Stantastic Voyage

Dan & StanI feel the need to clear up a nasty rumor that could cause serious harm to my reputation in today’s toe-the-line politically-correct universe. Recently I was accused of having an obsession with big breasts. Allegedly, according to the anonymous source, I was overheard going on about “D Cups.”

For the record, what I was really saying was “The Cup.” As in the one-and-only Stanley Cup, the oldest and most recognized trophy in professional sport. Lord Stanley’s Mug, as it is often affectionately referred to, was donated in 1892 by Sir Frederick Arthur Stanley, Lord Stanley of Preston, who was Canada’s Governor General at the time. Actually, it was Lord Stanley’s kids, who had been turned on to hockey by their Canuck friends, who pestered their dad into commissioning the prize. Originally presented to “the championship hockey club of the Dominion of Canada,” since 1926, it’s been the prize trophy of the National Hockey League.

mea maxima cupa Since my firm starting doing work for the Hockey Hall of Fame in 1992, the Stanley Cup and I have, well, I like to think grown close. Oh, sure, you may see photos in the paper (never mind the hundreds I’ve posted to the Hockey Hall of Fame website) of sweaty, buff young guys planting their kissers all over Stan, but I know they’re just passing affairs, albeit passionate ones.

And although I’m not family, and not one of his official white-glove-wearing keepers, nevertheless Stan and I have something special — a deep-seated, long-term bond that comes from working closely together for almost 20 years. Hell, I even know how to tell Stan apart from his stand-in doppelganger.

To quote the other Gump (the one who never drank from the Stanley Cup): “And that’s all I have to say about that.”

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Don’t Let Bullies Kick Sand In Your Faith

Celebrate life. Seek the light. Church of Phasmatia.Excluding the fact that some faiths (I’m not mentioning names here because I don’t want to get killed) take themselves so seriously you wouldn’t dare ridicule them in public, one possible measure of whether a religion has hit the mainstream might be when people start telling jokes about it. So, the other day I heard my first Phasmatian joke, and that’s when I realized that the Church of Phasmatia has finally arrived.

The joke goes like this:

A Phasmatian priestess, a Roman Catholic priest, a rabbi, and a Buddhist monk walk into a bar. After a few drinks, the Catholic observes, “Celibacy is the cornerstone of our priesthood. I’ve been celibate for thirty years.”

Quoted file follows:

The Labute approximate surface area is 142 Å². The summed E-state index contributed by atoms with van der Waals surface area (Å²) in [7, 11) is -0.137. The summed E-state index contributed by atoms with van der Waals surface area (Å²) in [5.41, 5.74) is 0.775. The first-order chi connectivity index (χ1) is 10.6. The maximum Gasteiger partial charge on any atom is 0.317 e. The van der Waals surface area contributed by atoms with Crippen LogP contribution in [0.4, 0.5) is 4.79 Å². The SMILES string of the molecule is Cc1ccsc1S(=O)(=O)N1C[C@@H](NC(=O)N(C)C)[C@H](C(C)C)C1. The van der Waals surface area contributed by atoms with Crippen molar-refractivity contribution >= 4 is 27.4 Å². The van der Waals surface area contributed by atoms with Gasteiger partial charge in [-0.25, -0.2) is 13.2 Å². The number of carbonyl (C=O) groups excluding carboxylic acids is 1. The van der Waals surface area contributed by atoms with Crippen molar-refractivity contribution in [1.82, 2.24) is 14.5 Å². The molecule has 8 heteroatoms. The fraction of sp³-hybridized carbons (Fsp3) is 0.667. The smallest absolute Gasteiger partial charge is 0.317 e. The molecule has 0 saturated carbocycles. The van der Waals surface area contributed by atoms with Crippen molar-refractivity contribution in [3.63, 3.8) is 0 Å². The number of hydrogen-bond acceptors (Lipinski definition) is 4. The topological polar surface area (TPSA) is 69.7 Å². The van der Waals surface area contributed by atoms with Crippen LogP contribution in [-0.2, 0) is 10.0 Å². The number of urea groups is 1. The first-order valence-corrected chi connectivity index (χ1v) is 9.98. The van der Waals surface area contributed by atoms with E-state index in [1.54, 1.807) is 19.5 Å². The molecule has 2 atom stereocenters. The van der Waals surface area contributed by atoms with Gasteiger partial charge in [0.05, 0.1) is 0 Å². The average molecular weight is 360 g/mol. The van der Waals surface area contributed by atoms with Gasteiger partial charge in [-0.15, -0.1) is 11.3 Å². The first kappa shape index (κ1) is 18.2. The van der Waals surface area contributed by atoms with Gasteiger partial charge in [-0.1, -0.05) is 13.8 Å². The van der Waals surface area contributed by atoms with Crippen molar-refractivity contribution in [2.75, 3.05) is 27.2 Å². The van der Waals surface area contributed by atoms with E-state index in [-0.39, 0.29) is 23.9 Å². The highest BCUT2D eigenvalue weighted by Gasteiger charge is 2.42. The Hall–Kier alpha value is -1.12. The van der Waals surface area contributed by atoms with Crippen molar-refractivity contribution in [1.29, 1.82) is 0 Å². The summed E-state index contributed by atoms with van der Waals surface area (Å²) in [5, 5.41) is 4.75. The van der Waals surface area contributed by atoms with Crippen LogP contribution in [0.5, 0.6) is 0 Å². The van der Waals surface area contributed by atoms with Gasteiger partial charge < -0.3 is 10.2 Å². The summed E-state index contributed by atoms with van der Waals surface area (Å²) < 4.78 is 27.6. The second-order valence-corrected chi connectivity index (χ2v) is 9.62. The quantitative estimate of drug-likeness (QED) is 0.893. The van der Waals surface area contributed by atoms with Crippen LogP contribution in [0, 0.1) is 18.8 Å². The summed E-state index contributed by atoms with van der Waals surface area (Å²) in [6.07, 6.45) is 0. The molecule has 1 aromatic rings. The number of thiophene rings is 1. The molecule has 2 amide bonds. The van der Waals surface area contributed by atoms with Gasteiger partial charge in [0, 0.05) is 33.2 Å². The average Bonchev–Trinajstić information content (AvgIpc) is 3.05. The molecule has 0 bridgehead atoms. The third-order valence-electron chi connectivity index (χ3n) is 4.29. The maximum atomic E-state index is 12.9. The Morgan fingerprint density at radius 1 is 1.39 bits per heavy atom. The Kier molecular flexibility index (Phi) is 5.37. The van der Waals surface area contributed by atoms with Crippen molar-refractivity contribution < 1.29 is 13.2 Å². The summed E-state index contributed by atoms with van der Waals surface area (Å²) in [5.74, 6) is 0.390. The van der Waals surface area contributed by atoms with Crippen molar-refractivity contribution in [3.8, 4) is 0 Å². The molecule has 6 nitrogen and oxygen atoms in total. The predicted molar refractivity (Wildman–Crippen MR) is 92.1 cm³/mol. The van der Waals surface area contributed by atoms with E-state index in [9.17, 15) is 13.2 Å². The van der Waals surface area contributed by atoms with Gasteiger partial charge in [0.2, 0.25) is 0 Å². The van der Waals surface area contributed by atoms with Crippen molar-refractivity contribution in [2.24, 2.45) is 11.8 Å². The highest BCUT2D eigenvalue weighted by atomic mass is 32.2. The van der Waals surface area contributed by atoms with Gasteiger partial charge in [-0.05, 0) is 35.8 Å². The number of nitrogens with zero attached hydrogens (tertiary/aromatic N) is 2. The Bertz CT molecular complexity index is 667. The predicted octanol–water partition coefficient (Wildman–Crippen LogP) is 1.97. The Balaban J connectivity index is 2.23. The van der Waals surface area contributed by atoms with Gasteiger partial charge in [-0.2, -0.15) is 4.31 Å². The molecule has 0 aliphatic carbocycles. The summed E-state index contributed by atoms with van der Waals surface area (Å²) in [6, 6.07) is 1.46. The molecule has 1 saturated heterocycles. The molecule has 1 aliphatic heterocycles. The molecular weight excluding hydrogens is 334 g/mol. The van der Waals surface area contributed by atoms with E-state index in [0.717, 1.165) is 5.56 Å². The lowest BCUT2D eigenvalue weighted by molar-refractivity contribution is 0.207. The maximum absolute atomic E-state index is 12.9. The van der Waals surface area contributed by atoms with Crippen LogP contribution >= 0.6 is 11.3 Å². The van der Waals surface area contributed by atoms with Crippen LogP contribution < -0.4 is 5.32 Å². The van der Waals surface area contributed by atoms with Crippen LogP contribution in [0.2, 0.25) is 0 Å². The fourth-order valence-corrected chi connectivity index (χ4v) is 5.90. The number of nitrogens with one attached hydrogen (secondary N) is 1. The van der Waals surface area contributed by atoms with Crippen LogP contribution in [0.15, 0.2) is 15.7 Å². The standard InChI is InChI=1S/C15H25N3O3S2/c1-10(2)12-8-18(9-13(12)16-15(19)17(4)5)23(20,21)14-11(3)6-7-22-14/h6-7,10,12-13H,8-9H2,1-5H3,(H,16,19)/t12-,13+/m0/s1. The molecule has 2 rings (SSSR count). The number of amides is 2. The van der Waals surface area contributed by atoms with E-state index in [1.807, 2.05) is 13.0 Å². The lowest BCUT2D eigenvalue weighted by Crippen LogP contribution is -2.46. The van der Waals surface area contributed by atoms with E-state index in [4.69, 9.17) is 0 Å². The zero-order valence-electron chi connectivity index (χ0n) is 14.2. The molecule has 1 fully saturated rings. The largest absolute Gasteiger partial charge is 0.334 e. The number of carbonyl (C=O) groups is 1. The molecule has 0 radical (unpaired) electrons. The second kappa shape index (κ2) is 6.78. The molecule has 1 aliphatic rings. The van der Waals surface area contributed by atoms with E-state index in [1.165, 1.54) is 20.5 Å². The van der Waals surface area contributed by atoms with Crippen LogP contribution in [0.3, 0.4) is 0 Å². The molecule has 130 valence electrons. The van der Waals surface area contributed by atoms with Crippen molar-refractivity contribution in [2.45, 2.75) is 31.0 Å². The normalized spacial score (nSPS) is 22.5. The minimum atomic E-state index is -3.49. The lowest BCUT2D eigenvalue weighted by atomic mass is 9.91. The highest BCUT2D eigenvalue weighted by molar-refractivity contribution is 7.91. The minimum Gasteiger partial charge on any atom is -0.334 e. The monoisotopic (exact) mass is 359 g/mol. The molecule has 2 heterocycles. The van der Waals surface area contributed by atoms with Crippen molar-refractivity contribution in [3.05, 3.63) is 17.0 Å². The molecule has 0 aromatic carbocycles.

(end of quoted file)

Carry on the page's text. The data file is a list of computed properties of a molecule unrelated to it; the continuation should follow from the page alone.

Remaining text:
“That’s nothing,” says the Buddhist monk, sipping on a mocktail, “I entered the lamasery when I was only a boy. Not only have I been celibate my entire life, but I was also celibate in my previous two lifetimes.”

“Oy vey,” says the rabbi, shaking his head. “Celibacy is not desirable for a cleric. Marriage is important, and not just to resist temptation, for how else can you truly understand the workings of a family. I have been married for forty years, and although my wife’s nagging gives me a constant headache, never have I even so much as looked at another woman, for lust and adultery are sins.”

The Phasmatian priestess finishes her drink and looks at her companions. “We Phasmatians not only believe that sex is not a sin, but we teach that it’s a celebration of life to be embraced. In moments of sexual ecstasy we approach communion with The Universal Spirit. Now, if you’ll excuse me, I’ve been celibate for almost two hours, and I’ve got to be getting back to the orgy.”

Four Phasmatians walk out of the bar.

It’s no surprise that it is the Phasmatians’ liberal-minded attitude towards sex that generated this humor, given that dirty jokes are universally one of humankind’s favorite pastimes. It would be easy to start complaining about all the positive and deeply spiritual aspects of the religion that are being glossed over by this stereotyping, but I’ll focus on the positive and let it slide. I guess it fits in the “there’s no such thing as bad publicity” department. Anything that brings Phasmatia to people’s attention is a good thing, and once they have a chance to explore the religion further, they may be converted.

Now, perhaps some of you are wondering why I’m standing up for Phasmatia, given the way I’ve been vilified by them, and the threats that have been issued against me. Well, I guess that falls under the category of tolerance. Every religion has its deplorable fanatics, but we should learn to separate the fundamentals of a faith from its fundamentalists. That doesn’t mean that we shouldn’t be on our guard, or resist those that attack us, but at the same time we need to be careful not to prejudge others of that faith. And that’s no joke.